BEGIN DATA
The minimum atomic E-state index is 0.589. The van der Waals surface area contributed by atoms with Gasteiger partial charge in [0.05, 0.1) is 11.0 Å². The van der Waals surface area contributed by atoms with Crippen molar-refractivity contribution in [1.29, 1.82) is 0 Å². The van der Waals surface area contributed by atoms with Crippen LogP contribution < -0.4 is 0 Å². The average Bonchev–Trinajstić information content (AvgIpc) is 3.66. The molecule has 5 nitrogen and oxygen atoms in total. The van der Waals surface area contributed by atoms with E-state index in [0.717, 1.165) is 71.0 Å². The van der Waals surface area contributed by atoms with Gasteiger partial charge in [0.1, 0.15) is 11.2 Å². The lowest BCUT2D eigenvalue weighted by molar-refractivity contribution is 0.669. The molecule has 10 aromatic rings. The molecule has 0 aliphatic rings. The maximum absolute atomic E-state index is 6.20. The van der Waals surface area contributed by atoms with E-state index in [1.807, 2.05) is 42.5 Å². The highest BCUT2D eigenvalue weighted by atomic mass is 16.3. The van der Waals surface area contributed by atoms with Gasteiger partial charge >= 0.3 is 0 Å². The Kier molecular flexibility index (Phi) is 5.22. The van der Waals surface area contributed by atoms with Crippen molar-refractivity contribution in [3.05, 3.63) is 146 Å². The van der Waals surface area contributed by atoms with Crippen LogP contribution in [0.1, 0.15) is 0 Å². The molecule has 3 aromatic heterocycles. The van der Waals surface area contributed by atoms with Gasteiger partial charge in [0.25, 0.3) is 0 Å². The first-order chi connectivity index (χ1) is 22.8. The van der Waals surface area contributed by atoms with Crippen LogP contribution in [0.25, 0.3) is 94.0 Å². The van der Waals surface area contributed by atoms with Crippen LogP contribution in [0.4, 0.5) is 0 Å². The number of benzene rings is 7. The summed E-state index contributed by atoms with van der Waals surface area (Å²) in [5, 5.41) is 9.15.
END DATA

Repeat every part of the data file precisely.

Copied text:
The minimum atomic E-state index is 0.589. The van der Waals surface area contributed by atoms with Gasteiger partial charge in [0.05, 0.1) is 11.0 Å². The van der Waals surface area contributed by atoms with Crippen molar-refractivity contribution in [1.29, 1.82) is 0 Å². The van der Waals surface area contributed by atoms with Crippen LogP contribution < -0.4 is 0 Å². The average Bonchev–Trinajstić information content (AvgIpc) is 3.66. The molecule has 5 nitrogen and oxygen atoms in total. The van der Waals surface area contributed by atoms with E-state index in [0.717, 1.165) is 71.0 Å². The van der Waals surface area contributed by atoms with Gasteiger partial charge in [0.1, 0.15) is 11.2 Å². The lowest BCUT2D eigenvalue weighted by molar-refractivity contribution is 0.669. The molecule has 10 aromatic rings. The molecule has 0 aliphatic rings. The maximum absolute atomic E-state index is 6.20. The van der Waals surface area contributed by atoms with E-state index in [1.807, 2.05) is 42.5 Å². The highest BCUT2D eigenvalue weighted by atomic mass is 16.3. The van der Waals surface area contributed by atoms with Gasteiger partial charge >= 0.3 is 0 Å². The Kier molecular flexibility index (Phi) is 5.22. The van der Waals surface area contributed by atoms with Crippen molar-refractivity contribution in [3.05, 3.63) is 146 Å². The van der Waals surface area contributed by atoms with Crippen LogP contribution in [0.1, 0.15) is 0 Å². The molecule has 3 aromatic heterocycles. The van der Waals surface area contributed by atoms with Gasteiger partial charge in [0.25, 0.3) is 0 Å². The first-order chi connectivity index (χ1) is 22.8. The van der Waals surface area contributed by atoms with Crippen LogP contribution in [0.25, 0.3) is 94.0 Å². The van der Waals surface area contributed by atoms with Crippen LogP contribution in [0.4, 0.5) is 0 Å². The number of benzene rings is 7. The summed E-state index contributed by atoms with van der Waals surface area (Å²) in [5, 5.41) is 9.15.